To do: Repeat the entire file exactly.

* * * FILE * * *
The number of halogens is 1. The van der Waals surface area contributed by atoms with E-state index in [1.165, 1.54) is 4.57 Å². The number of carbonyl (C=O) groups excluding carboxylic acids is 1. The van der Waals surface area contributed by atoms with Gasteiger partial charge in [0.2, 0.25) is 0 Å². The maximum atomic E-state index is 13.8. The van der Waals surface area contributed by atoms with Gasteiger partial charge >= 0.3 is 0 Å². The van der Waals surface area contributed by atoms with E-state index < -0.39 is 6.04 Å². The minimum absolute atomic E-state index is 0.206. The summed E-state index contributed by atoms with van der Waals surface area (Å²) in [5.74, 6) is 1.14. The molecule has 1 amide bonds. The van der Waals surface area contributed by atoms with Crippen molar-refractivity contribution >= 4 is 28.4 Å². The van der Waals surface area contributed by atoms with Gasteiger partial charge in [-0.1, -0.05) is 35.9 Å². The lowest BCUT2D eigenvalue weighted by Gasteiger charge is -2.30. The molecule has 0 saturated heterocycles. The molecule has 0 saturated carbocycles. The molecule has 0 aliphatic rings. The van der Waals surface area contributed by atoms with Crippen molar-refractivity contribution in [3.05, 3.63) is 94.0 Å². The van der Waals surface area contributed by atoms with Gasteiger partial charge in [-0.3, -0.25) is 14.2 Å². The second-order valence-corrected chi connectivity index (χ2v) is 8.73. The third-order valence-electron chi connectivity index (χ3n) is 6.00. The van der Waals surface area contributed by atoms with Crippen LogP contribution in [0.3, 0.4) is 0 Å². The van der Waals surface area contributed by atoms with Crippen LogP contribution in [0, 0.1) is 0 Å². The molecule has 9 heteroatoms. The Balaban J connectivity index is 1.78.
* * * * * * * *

The number of halogens is 1. The van der Waals surface area contributed by atoms with E-state index in [1.165, 1.54) is 4.57 Å². The number of carbonyl (C=O) groups excluding carboxylic acids is 1. The van der Waals surface area contributed by atoms with Gasteiger partial charge in [0.2, 0.25) is 0 Å². The maximum atomic E-state index is 13.8. The van der Waals surface area contributed by atoms with Gasteiger partial charge >= 0.3 is 0 Å². The van der Waals surface area contributed by atoms with E-state index < -0.39 is 6.04 Å². The minimum absolute atomic E-state index is 0.206. The summed E-state index contributed by atoms with van der Waals surface area (Å²) in [5.74, 6) is 1.14. The molecule has 1 amide bonds. The van der Waals surface area contributed by atoms with Crippen molar-refractivity contribution >= 4 is 28.4 Å². The van der Waals surface area contributed by atoms with Gasteiger partial charge in [-0.1, -0.05) is 35.9 Å². The lowest BCUT2D eigenvalue weighted by Gasteiger charge is -2.30. The molecule has 0 saturated heterocycles. The molecule has 0 saturated carbocycles. The molecule has 0 aliphatic rings. The van der Waals surface area contributed by atoms with Crippen molar-refractivity contribution in [3.05, 3.63) is 94.0 Å². The van der Waals surface area contributed by atoms with Gasteiger partial charge in [-0.3, -0.25) is 14.2 Å². The second-order valence-corrected chi connectivity index (χ2v) is 8.73. The third-order valence-electron chi connectivity index (χ3n) is 6.00. The van der Waals surface area contributed by atoms with Crippen LogP contribution in [0.3, 0.4) is 0 Å². The van der Waals surface area contributed by atoms with Crippen LogP contribution in [0, 0.1) is 0 Å². The molecule has 9 heteroatoms. The Balaban J connectivity index is 1.78.